JANE EYRE
Charlotte Bronte


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First Published 1847
Reviewed by Susan Conatser

At age ten, Jane Eyre becomes a ward in the household of her resentful Aunt Reed and her two cruel cousins, after the death of her parents from typhus. Following a confrontation with her abusive cousin John, Jane is sent to live at a charity school, Lowood. The harsh years at Lowood improve with the arrival of schoolmistress Maria Temple, who becomes Jane's friend and mentor. Jane eventually becomes a teacher at Lowood until Miss Temple leaves to marry. Then, a grown up Jane, who has become a woman possessing a sharp intellect and bold spirit, decides to accept a position as a governess at Thornfield Hall.

At Thornfield Hall, Jane meets her pupil, Adele Varens. Adele is the adopted daughter of the master of Thornfield Hall, Edward Fairfax de Rochester. However, Jane doesn't find the freedom and adventure she longed for. Instead she discovers a dark household, haunted by strange goings on. There are eerie cries in the house, and a ghostly woman who roams the halls. When the brooding and mysterious Mr. Rochester arrives three months later, Jane is slowly swept into an emotional whirlwind of feelings for him. Edward grows to confide in her and returns her feelings. But there are many obstacles to their romance, secrets and mysteries that Edward refuses to reveal. Secrets with the power to destroy their love and happiness.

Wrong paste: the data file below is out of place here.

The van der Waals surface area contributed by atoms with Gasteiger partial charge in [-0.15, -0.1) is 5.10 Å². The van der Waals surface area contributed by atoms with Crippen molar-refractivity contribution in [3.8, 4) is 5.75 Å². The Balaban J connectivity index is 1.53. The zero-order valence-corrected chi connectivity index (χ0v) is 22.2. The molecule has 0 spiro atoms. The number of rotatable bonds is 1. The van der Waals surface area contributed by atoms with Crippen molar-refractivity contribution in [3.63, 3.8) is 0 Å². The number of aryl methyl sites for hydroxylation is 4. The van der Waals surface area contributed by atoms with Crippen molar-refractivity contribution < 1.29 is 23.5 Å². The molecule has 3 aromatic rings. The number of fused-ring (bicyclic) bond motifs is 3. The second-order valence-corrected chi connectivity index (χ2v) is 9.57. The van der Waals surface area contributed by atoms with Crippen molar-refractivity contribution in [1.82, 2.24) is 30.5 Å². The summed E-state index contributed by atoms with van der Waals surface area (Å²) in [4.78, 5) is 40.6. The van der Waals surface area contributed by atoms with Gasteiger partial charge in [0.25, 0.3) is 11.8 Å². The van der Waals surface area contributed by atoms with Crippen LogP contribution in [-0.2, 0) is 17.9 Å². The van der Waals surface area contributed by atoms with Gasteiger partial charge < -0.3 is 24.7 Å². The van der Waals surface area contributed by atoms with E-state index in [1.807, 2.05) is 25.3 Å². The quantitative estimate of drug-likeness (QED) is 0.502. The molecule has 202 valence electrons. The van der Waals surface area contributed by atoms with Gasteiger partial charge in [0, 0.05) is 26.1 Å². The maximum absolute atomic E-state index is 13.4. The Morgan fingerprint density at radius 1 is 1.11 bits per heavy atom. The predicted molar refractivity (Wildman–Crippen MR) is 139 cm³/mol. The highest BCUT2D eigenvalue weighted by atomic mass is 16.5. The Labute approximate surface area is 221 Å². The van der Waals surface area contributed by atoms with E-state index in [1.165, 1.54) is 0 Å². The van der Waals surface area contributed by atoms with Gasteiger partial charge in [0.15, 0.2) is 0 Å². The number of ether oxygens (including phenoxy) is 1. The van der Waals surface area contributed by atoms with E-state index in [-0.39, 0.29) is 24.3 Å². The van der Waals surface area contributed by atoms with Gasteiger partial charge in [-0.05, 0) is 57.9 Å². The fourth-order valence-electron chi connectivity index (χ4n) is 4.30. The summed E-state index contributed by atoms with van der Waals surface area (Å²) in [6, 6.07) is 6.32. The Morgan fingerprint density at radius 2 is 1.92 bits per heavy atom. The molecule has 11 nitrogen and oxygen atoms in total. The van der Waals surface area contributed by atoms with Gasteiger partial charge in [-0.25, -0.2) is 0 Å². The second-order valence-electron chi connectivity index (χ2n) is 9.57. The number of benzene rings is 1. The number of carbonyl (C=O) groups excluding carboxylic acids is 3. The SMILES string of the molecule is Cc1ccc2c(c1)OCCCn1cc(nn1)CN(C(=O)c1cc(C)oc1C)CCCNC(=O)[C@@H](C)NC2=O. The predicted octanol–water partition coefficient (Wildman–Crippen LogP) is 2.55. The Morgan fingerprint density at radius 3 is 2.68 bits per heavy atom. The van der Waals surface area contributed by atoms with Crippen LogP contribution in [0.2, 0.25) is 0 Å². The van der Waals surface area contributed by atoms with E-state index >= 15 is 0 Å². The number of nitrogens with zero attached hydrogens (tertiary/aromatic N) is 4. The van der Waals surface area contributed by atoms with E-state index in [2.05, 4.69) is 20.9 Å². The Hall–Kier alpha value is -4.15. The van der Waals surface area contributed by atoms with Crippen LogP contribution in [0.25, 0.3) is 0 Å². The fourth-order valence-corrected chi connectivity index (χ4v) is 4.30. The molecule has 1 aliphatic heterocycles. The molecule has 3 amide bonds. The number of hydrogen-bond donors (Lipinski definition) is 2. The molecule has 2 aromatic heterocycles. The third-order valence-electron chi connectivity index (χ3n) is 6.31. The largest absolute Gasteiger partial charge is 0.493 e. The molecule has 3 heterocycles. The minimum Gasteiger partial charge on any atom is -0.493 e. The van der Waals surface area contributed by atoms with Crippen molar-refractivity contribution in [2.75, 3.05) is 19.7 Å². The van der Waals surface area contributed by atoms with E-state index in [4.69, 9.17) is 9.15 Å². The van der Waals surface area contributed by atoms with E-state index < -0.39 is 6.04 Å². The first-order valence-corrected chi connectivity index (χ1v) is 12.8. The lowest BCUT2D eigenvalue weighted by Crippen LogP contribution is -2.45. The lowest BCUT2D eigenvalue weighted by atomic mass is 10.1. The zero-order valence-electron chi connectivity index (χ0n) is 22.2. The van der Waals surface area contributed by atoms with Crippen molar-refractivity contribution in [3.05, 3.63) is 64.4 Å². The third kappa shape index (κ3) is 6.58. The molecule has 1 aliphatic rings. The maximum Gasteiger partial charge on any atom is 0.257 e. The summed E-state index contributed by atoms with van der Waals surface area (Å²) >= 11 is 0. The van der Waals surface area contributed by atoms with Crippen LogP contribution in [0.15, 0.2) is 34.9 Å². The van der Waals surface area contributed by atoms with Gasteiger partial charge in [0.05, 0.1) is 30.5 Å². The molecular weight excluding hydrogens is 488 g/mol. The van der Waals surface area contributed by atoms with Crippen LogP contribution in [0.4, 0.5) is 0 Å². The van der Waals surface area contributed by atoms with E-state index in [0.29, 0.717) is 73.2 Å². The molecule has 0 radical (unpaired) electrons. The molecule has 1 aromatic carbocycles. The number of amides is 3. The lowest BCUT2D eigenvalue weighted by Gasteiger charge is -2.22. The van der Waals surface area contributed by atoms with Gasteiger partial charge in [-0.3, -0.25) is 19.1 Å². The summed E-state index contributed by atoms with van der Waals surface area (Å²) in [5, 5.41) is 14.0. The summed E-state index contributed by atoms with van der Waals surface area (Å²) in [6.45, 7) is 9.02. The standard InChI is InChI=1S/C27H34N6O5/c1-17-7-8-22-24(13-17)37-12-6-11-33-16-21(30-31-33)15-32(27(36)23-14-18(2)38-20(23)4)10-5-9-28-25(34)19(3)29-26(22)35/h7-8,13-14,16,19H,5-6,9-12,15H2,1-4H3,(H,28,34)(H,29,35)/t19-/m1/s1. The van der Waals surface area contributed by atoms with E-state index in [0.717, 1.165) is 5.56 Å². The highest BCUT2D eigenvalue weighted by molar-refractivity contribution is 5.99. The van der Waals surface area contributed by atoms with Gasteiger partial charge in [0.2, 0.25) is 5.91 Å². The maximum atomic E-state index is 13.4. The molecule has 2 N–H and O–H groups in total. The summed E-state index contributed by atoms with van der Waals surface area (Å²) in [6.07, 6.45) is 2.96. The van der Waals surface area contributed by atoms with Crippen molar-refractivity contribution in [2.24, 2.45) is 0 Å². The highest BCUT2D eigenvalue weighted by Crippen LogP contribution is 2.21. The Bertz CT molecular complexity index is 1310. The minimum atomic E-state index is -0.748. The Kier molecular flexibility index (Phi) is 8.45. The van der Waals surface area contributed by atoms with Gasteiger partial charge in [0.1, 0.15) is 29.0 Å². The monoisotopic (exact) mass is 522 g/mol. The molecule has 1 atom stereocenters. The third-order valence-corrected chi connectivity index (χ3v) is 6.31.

JANE EYRE is a beautiful, romantic classic tale that has endured the test of time. Set in the Victorian age, Jane's coming of age story and the development of her indomitable spirit is captivating. Readers will see Jane as she emerges from a depressing childhood and moves on to face darker hardships and more powerful emotional trials. With grace and a strong will, she overcomes her disappointments and heartbreak and finds happiness.

Miss Bronte, who originally wrote JANE EYRE under the pseudonym Currer Bell, is a masterful storyteller. It is believed Miss Bronte, whose father was a preacher, used Jane to explore some of her own ideas about religious philosophies. In the course of the drama, Jane rejects some of those beliefs during her encounters with different characters; her self-righteous Aunt Reed, the strict legalism of Schoolmaster Brocklehurst, the self sacrifice of schoolmate Helen Burns, and her struggle with forgiveness, as shown by her mentor, Maria Temple.

JANE EYRE is filled with symbolism, like the chestnut tree Jane finds split in two following a romantic moment with Edward, an ominous warning to her that something is wrong. The tone is somber and humorless, and at times, melodramatic, but it is never dull. It is a great masterpiece of literature and an enduring favorite for fans of gothic romance.

March 2004

 

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